Well, I know for sure what my earworm of the week is going to be: Ohio Express will be running around in my head this week. Fun stuff! 🙂

    Michele at Angels Bark


  7. John,

    Let me start by saying how much fun it’s been having you as May’s honorary co-host. You did a fabulous job and I loved your theme choices. I hope your experience was every bit as fun as your presence on the dance floor.

    Today’s playlist did not fail to disappoint. I think it’s kinda neat that I have sort of a connection to WLS. During my courtship years with DH, he often mentioned listening to WLS. He lived on top of a mountain in southern WV which placed him at a great advantage for picking up far away radio stations like WLS in Chicago. It wasn’t until years later that I actually listened to WLS most often in the car during our trips to and from WV for visits.

    I’ve always liked the sound of Ricky Nelson. What a golden voice he had! Lesley Gore, “It’s My Party” is a favorite of mine from the 60s. What an interesting thing that you also referenced “Sukiyaki” because Sunday on our way home from the mountains this tune came across the radio. DH & I talked about remembering this song as very little children and how much that we liked it. DH confessed that the words baffled him but he was only four years old at the time. Interesting still is that although we could not understand the lyrics, we knew that it was a love song. Here are the words in English for anyone wishing to read the translation. It’s sad that Sakamoto died at only 44 years of age in 1985. Jefferson Airplane “Somebody to Love” is a groovy tune and I think The Ohio Express “Yummy, Yummy, Yummy” is a fun bubblegum pop hit. CCR is a fabulous band from yesteryear. I always love hearing their tunes!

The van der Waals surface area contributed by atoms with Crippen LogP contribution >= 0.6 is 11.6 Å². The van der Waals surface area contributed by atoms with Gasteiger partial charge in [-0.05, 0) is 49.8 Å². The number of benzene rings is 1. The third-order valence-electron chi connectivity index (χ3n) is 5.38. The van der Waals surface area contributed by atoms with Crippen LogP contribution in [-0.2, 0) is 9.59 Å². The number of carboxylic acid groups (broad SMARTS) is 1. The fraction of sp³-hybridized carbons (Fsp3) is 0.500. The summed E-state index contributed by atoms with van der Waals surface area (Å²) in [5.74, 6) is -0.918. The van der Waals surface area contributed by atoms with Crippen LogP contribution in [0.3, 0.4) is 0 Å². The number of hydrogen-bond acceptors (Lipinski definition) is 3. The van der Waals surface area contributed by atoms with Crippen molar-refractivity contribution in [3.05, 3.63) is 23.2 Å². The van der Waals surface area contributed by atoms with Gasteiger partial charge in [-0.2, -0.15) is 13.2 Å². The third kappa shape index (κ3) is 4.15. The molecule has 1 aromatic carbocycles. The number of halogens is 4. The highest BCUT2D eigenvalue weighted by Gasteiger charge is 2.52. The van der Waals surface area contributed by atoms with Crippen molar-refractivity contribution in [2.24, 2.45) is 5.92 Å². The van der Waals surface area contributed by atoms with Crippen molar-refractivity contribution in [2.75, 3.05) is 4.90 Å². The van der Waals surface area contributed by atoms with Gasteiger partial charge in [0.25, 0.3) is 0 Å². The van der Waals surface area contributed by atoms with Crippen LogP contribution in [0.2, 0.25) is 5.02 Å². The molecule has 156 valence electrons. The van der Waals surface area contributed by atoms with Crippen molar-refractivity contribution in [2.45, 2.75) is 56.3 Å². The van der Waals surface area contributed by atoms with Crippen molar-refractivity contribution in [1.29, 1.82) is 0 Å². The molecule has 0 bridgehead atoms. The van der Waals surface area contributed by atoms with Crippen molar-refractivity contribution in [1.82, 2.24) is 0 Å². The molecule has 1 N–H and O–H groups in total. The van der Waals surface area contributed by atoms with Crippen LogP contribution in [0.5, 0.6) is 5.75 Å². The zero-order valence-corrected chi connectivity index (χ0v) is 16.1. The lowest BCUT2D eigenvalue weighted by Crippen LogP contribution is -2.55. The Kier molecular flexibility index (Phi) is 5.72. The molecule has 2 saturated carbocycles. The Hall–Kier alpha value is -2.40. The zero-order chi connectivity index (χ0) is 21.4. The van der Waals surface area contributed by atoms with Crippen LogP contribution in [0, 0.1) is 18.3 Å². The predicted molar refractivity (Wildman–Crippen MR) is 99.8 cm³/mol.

Thanks for sharing such a dance-worthy playlist for us get to our feet and boogie. I hope you had an enjoyable holiday weekend. Have an excellent week, my friend!


    1. WLS was one of the “clear channel” stations for years (others were WLW in Cincinnati, WSM in Nashville, and KMOX in St. Louis). They were licensed to broadcast at 50,000 watts 24 hours a day using an omnidirectional antenna, so they could be heard all over the nation (at least, west of the Rocky Mountains) at night. Chicago had a bunch of them, including WGN and WCFL.

      The words to “Sukiyaki” have nothing to do with food. The record company in the US gave it that name because they figured no one would remember the real name and go into record stores and ask them for “that sukiyaki record.” They could have given it the English version of the name (“I Look Up As I Walk”), but no…

      Glad you liked this list. The record-buyers in Chicago had good taste.